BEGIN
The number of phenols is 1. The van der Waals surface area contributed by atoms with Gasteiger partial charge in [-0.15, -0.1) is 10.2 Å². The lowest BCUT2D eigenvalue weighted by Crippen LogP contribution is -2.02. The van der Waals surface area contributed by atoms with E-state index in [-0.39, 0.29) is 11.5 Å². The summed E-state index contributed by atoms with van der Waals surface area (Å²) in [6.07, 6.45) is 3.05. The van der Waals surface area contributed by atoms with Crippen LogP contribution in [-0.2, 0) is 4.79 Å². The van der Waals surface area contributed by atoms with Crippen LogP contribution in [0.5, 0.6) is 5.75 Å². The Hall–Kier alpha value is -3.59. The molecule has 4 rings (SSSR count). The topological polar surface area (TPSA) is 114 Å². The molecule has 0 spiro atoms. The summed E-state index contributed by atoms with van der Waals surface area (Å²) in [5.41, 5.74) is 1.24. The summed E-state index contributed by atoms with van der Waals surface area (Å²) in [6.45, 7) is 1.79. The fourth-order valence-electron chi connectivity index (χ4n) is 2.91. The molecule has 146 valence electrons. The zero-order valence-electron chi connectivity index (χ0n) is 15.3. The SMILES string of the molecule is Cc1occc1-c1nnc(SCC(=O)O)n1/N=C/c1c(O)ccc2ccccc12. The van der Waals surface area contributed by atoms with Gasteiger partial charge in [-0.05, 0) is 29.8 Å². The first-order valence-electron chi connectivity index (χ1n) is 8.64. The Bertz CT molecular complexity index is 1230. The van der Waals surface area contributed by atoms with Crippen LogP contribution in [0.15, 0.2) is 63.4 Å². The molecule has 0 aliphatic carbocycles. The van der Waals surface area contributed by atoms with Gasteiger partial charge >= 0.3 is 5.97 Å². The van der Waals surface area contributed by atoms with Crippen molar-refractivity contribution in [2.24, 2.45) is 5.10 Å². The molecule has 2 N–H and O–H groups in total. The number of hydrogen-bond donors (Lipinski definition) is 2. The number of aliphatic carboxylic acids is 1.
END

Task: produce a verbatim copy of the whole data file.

The number of phenols is 1. The van der Waals surface area contributed by atoms with Gasteiger partial charge in [-0.15, -0.1) is 10.2 Å². The lowest BCUT2D eigenvalue weighted by Crippen LogP contribution is -2.02. The van der Waals surface area contributed by atoms with E-state index in [-0.39, 0.29) is 11.5 Å². The summed E-state index contributed by atoms with van der Waals surface area (Å²) in [6.07, 6.45) is 3.05. The van der Waals surface area contributed by atoms with Crippen LogP contribution in [-0.2, 0) is 4.79 Å². The van der Waals surface area contributed by atoms with Crippen LogP contribution in [0.5, 0.6) is 5.75 Å². The Hall–Kier alpha value is -3.59. The molecule has 4 rings (SSSR count). The topological polar surface area (TPSA) is 114 Å². The molecule has 0 spiro atoms. The summed E-state index contributed by atoms with van der Waals surface area (Å²) in [5.41, 5.74) is 1.24. The summed E-state index contributed by atoms with van der Waals surface area (Å²) in [6.45, 7) is 1.79. The fourth-order valence-electron chi connectivity index (χ4n) is 2.91. The molecule has 146 valence electrons. The zero-order valence-electron chi connectivity index (χ0n) is 15.3. The SMILES string of the molecule is Cc1occc1-c1nnc(SCC(=O)O)n1/N=C/c1c(O)ccc2ccccc12. The van der Waals surface area contributed by atoms with Gasteiger partial charge in [-0.05, 0) is 29.8 Å². The first-order valence-electron chi connectivity index (χ1n) is 8.64. The Bertz CT molecular complexity index is 1230. The van der Waals surface area contributed by atoms with Crippen LogP contribution in [0.15, 0.2) is 63.4 Å². The molecule has 0 aliphatic carbocycles. The van der Waals surface area contributed by atoms with Gasteiger partial charge >= 0.3 is 5.97 Å². The van der Waals surface area contributed by atoms with Crippen molar-refractivity contribution in [2.24, 2.45) is 5.10 Å². The molecule has 2 N–H and O–H groups in total. The number of hydrogen-bond donors (Lipinski definition) is 2. The number of aliphatic carboxylic acids is 1.